When I was 18, I had trouble managing my emotions. I took everything personally, and if someone criticized me I’d have a meltdown. This would affect my relationships. I thought it was just the way I was, and I wasn’t very empowered to change my worst qualities.

If I could, I would tell my younger self don’t be afraid to look at the parts of yourself that aren’t so likable. There’s no need to feel ashamed of having a bad side because we all have one. 

Facing our shadow side is the first step to having control over it.

Facing our shadow side is the first step to having control over it. If we’re brave and face ourselves with honesty, it’s the first step to learning to manage the parts of ourselves that are not so pleasant, and even overcome them completely.

8. Trust Your Gut.

Your intuition is stronger than you think! Those feelings you get are there for a reason – don’t ignore them, and try to discern what they’re telling you.

You will know when something is or is not right for you. Treat your gut feelings like a friend. It’s something that’s looking out for you, and that inner knowing feeling has your best interest at heart.

When I was younger, I ignored my inner voice/feelings, and later I (often regretfully) realized that it had been right all along. A part of getting older is learning to hone in on that feeling, so start to practice now!

9. You Are Gifted and Talented.

As a young creative, I was so hard on myself. I spent so much time beating myself up for my creativity, for not producing things that I thought were “good” enough.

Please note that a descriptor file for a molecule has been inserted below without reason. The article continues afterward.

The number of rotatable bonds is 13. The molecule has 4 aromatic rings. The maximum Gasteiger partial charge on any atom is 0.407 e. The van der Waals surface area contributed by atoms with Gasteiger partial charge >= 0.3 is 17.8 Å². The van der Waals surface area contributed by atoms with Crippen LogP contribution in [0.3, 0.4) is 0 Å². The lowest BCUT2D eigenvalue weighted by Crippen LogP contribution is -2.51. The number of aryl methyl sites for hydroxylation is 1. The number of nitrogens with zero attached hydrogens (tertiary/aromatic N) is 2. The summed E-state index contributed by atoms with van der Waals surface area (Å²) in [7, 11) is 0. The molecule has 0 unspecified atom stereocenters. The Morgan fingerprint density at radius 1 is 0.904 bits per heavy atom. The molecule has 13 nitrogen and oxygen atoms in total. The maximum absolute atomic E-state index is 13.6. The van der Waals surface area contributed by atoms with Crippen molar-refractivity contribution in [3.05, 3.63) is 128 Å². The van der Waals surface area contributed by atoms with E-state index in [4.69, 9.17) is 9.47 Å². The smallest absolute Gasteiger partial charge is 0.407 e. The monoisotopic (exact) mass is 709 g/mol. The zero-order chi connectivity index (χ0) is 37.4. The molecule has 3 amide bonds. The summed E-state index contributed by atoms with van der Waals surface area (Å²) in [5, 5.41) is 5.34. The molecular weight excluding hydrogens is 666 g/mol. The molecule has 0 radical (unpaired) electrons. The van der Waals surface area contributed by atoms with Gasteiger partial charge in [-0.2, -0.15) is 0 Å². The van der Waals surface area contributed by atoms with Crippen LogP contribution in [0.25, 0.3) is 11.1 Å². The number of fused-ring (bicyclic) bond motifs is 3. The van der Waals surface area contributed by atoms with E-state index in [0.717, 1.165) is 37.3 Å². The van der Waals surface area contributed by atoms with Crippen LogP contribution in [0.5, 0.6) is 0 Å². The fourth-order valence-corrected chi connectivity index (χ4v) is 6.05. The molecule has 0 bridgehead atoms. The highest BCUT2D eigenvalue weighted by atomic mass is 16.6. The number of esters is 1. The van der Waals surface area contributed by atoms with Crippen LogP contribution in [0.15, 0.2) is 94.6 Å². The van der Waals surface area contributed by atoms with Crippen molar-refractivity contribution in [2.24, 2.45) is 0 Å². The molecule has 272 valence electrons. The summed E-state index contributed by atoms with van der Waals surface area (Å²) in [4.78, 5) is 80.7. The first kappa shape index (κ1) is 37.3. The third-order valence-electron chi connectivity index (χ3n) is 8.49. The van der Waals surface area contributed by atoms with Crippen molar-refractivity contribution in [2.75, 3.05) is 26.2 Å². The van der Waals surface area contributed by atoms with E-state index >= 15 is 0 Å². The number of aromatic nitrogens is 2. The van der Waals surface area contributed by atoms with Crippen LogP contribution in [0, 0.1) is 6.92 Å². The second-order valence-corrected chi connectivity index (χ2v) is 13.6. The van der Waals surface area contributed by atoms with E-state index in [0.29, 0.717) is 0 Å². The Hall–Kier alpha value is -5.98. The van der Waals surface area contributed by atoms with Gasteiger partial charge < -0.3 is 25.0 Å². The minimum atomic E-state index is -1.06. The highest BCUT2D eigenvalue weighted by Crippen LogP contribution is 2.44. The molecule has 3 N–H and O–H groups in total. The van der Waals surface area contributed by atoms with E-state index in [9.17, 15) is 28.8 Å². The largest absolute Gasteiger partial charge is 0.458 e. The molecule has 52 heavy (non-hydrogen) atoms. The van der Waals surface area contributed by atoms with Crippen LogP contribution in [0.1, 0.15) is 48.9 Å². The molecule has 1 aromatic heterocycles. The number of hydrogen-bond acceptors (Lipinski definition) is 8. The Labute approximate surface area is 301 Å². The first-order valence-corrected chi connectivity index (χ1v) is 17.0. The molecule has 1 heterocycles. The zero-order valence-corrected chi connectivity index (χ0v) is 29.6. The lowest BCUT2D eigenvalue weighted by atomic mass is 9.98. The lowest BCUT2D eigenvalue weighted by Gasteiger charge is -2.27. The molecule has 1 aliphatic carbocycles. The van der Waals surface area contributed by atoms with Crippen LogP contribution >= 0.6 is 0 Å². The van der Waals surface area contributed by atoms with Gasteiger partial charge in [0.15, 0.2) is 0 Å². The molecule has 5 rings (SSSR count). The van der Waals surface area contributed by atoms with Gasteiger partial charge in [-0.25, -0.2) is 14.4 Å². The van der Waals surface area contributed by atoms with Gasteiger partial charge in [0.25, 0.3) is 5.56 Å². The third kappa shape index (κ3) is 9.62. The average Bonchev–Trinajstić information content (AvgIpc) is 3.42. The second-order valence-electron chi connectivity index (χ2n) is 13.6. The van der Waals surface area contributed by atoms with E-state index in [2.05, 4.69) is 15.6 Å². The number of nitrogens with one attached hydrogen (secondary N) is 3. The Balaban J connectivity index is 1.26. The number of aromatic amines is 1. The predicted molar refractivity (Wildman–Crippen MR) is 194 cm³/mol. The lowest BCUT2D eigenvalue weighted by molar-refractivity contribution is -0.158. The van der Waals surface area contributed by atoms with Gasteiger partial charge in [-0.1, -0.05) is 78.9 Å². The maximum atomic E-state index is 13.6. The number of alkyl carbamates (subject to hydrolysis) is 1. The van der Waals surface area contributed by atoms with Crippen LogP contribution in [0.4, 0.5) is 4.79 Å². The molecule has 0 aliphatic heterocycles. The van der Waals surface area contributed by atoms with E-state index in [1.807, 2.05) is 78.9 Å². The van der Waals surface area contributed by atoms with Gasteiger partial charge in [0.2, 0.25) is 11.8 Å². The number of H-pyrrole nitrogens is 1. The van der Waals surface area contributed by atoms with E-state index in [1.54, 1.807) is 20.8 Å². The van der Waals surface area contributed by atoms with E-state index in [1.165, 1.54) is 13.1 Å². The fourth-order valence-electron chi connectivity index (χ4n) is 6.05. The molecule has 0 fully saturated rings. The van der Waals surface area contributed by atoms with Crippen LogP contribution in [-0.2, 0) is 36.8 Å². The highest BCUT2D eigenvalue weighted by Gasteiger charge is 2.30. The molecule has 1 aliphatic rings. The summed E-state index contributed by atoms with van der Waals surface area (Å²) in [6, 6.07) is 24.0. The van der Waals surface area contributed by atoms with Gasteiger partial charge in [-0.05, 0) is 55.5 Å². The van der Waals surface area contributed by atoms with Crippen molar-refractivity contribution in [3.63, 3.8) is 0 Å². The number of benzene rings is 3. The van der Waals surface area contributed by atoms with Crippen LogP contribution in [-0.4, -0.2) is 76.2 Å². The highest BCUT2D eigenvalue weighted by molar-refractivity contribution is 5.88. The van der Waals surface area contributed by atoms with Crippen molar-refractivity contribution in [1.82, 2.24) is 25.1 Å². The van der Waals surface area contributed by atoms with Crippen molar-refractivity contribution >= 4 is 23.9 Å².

I also wondered why I was the way I was. Why was I so opinionated? Why did I talk so much? Why am I always so expressive? Why can’t I just be quieter like other girls?

The things I struggled with were my unique talents to share with other people. 

It took some time for me to see myself more clearly and to be gentler, and to see that the things I struggled with were my unique talents to share with other people. I would say to my younger self: You’re the way that you are because you have a lot to communicate to people and a lot of creativity to express. You just need to use it in a way that benefits others. 

I’d tell my 18-year-old self that the things you’re hard on yourself for are your gifts, and you should embrace them and appreciate them. 

10. Enjoy the Journey!

A lot of things may be hard right now, but you’ll never be 18 again, so have fun! It’s okay to not have everything done and figured out right now. Take your time, go slow, and trust the process of your life as it unfolds. 

In life, we’re born with nothing and we leave with nothing. We can’t take our clothes, or our college degree, or our resume, or even our friends and family with us after we’re gone. The purpose of life is not found in material possessions or in our earthly achievements. The point of the journey is to develop ourselves and learn as much as we can along the way. All we take with us when we leave here is our spirit, so take good care of it and have fun, even in your trials!